1) It's written in third person. It's not well-written in third person but at least it provides some variation to the YA genre which is now heavily dominated by first person narration. Don't get me wrong, I like first person too but I believe in variety and I appreciated the change.
2) It's better than Hush Hush. Hush Hush has set the bar so low that this novel looked slightly better in comparison. I'd probably dislike this book more had I read it before Hush Hush.
Other than the above, everything else was a complete mess. While I've read worse, this book was littered with awkward sentences and grammatical errors to the point where I wondered whether there had been an editor at all. There were also a few sentences that were inappropriate for third person narration. For example, at one point in the prose the author states "the dude went flying" which sounds more like Luce describing the situation rather than a narrator.
The plot was all over the place. The different plot points were thrown together in a choppy way instead of flowing seamlessly together even though they all could have been easily connected. The characterization is beyond terrible. Luce may be more poorly written than Nora. Her behavior makes absolutely no sense and is very inconsistent. For example, her parents send her to a boarding school she hates yet on parents' day, she tries to hide the negative things about the school that would lead them to take her out. No explanation is given for this behavior.
She also jumps to conclusions that no human being without some sort of brain disorder would make. For example, Luce reveals to Daniel that she sees shadows and his response to this is shock that she can actually see them. A normal person would be surprised that he knew what they were and then want to ask what he knows about them. Instead, Luce assumes that Daniel is making fun of her.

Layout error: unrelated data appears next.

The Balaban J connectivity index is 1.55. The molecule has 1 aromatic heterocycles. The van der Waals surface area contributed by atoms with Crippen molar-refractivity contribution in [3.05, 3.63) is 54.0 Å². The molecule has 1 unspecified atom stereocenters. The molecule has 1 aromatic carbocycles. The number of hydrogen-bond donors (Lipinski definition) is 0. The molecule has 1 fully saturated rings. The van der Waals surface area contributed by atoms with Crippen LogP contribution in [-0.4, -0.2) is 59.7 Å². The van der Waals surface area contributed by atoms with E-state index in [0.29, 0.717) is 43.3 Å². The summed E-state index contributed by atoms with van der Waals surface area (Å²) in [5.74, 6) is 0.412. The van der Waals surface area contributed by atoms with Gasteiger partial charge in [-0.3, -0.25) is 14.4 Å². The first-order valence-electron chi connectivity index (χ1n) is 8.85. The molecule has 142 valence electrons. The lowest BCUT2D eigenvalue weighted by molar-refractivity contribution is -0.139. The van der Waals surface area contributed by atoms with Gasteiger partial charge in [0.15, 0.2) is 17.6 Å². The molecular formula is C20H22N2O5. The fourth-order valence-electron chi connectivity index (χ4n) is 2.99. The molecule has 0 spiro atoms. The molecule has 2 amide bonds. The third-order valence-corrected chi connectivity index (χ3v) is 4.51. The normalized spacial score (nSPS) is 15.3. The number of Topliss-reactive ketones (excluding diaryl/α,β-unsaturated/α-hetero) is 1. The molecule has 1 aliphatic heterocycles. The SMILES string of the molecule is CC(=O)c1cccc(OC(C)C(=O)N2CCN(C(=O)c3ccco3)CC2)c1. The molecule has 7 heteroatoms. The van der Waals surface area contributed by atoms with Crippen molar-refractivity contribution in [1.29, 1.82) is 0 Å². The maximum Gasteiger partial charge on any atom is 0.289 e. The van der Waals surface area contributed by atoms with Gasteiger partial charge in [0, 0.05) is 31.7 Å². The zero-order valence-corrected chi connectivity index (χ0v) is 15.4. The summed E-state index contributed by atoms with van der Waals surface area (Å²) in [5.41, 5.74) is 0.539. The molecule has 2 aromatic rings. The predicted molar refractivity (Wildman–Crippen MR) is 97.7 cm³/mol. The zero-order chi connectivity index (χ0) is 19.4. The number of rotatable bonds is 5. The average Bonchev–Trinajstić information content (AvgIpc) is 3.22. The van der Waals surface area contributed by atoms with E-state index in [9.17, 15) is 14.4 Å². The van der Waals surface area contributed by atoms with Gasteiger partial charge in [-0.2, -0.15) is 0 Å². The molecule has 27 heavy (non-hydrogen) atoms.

Although the angels are supposed to have some biblical basis, there were inconsistencies between the mythology in the book and biblical angels, both the Judaic and Christian interpretations. The angel mythology makes no sense whatsoever both in terms of the bible and in terms of common sense. Although this is part of a series, I felt that more needed to be explained by the end of the first novel so that the novel would make more sense.
The historical inaccuracies in this novel were atrocious. For example, there is a photograph of Luce and Daniel from 1854 where they are both smiling (with teeth showing). Smiling! In a picture taken in the mid-19th century where one had to stay still for long periods of time due to the slow speed of the camera. A quick google image search for "photograph 1854" will show that no one is smiling in any of those pictures.
The reform school was the biggest joke. It was completely unrealistic which would have been fine if Luce had been questioning the absurdity of it and if the author had given a reason for the absurdity such as the reform school being a cover for something else. From what I can tell it's supposed to be a real reform school that a bunch of fallen angels just happen to go to along with some regular humans. And although some of the staff are also angels or angel helpers, some of the staff aren't which begs the question of why they're okay with the unorthodox nature of the school.
Also, the book mentions that Daniel comes from the "Los Angeles County Orphanage" except the U.S. does not have an orphanage system anymore. That's right, we now have a foster care system. When a minor becomes an orphan they are either placed with relatives if there are some who are able and willing to take them or they are placed in a foster home. Luce doesn't even blink an eye when she reads that Daniel came from the "Los Angeles County Orphanage".
Lastly, there is another inane love triangle in this book. It's clear from the beginning that the love interest that actually has some promise in that he treats Luce well and is somewhat charming, is going to turn out to be evil. Instead the great love story of this book is between Luce and Daniel, a guy who flips her off when he first sees her and then continues to insult and reject her for most of the novel. But we're somehow supposed to buy into their love because of their super special soul mate connection. At least it's better than Hush Hush where the love interest is trying to kill the heroine for most of the novel and continually sexually harasses her along the way.
Like so many other YA novels I can't believe that anyone would publish this book. Even more baffling is that some people actually enjoyed reading it. I certainly didn't.